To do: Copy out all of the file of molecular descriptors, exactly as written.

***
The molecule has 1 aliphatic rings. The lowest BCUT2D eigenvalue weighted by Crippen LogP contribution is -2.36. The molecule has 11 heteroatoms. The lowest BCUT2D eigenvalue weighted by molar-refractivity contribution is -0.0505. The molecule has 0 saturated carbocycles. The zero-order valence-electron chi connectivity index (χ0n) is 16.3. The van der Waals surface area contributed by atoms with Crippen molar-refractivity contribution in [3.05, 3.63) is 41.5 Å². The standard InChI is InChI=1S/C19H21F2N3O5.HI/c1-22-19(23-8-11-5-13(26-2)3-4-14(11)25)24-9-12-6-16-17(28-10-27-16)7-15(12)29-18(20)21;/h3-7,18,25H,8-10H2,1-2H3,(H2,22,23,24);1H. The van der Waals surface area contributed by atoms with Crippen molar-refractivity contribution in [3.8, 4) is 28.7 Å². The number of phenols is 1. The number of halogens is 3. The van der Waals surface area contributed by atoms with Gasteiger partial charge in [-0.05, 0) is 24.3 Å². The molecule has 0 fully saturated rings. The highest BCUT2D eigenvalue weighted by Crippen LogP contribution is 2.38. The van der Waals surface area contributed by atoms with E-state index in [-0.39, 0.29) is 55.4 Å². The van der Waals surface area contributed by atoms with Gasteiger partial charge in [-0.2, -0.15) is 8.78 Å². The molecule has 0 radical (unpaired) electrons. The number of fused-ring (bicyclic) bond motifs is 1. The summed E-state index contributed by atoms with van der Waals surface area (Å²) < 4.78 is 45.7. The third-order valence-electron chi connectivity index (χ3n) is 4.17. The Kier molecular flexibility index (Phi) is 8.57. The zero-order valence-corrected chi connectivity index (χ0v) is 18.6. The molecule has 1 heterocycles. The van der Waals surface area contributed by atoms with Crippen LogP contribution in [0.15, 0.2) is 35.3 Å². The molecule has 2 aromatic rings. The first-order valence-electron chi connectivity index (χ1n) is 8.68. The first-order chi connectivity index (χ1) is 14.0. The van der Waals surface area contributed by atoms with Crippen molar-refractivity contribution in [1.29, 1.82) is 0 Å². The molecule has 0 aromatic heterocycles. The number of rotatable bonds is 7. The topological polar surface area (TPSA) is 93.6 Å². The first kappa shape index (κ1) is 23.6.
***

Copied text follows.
The molecule has 1 aliphatic rings. The lowest BCUT2D eigenvalue weighted by Crippen LogP contribution is -2.36. The molecule has 11 heteroatoms. The lowest BCUT2D eigenvalue weighted by molar-refractivity contribution is -0.0505. The molecule has 0 saturated carbocycles. The zero-order valence-electron chi connectivity index (χ0n) is 16.3. The van der Waals surface area contributed by atoms with Crippen molar-refractivity contribution in [3.05, 3.63) is 41.5 Å². The standard InChI is InChI=1S/C19H21F2N3O5.HI/c1-22-19(23-8-11-5-13(26-2)3-4-14(11)25)24-9-12-6-16-17(28-10-27-16)7-15(12)29-18(20)21;/h3-7,18,25H,8-10H2,1-2H3,(H2,22,23,24);1H. The van der Waals surface area contributed by atoms with Crippen molar-refractivity contribution in [3.8, 4) is 28.7 Å². The number of phenols is 1. The number of halogens is 3. The van der Waals surface area contributed by atoms with Gasteiger partial charge in [-0.05, 0) is 24.3 Å². The molecule has 0 fully saturated rings. The highest BCUT2D eigenvalue weighted by Crippen LogP contribution is 2.38. The van der Waals surface area contributed by atoms with E-state index in [-0.39, 0.29) is 55.4 Å². The van der Waals surface area contributed by atoms with Gasteiger partial charge in [-0.2, -0.15) is 8.78 Å². The molecule has 0 radical (unpaired) electrons. The number of fused-ring (bicyclic) bond motifs is 1. The summed E-state index contributed by atoms with van der Waals surface area (Å²) < 4.78 is 45.7. The third-order valence-electron chi connectivity index (χ3n) is 4.17. The Kier molecular flexibility index (Phi) is 8.57. The zero-order valence-corrected chi connectivity index (χ0v) is 18.6. The molecule has 1 heterocycles. The van der Waals surface area contributed by atoms with Crippen LogP contribution in [0.15, 0.2) is 35.3 Å². The molecule has 2 aromatic rings. The first-order valence-electron chi connectivity index (χ1n) is 8.68. The first-order chi connectivity index (χ1) is 14.0. The van der Waals surface area contributed by atoms with Crippen molar-refractivity contribution in [1.29, 1.82) is 0 Å². The molecule has 0 aromatic heterocycles. The number of rotatable bonds is 7. The topological polar surface area (TPSA) is 93.6 Å². The first kappa shape index (κ1) is 23.6.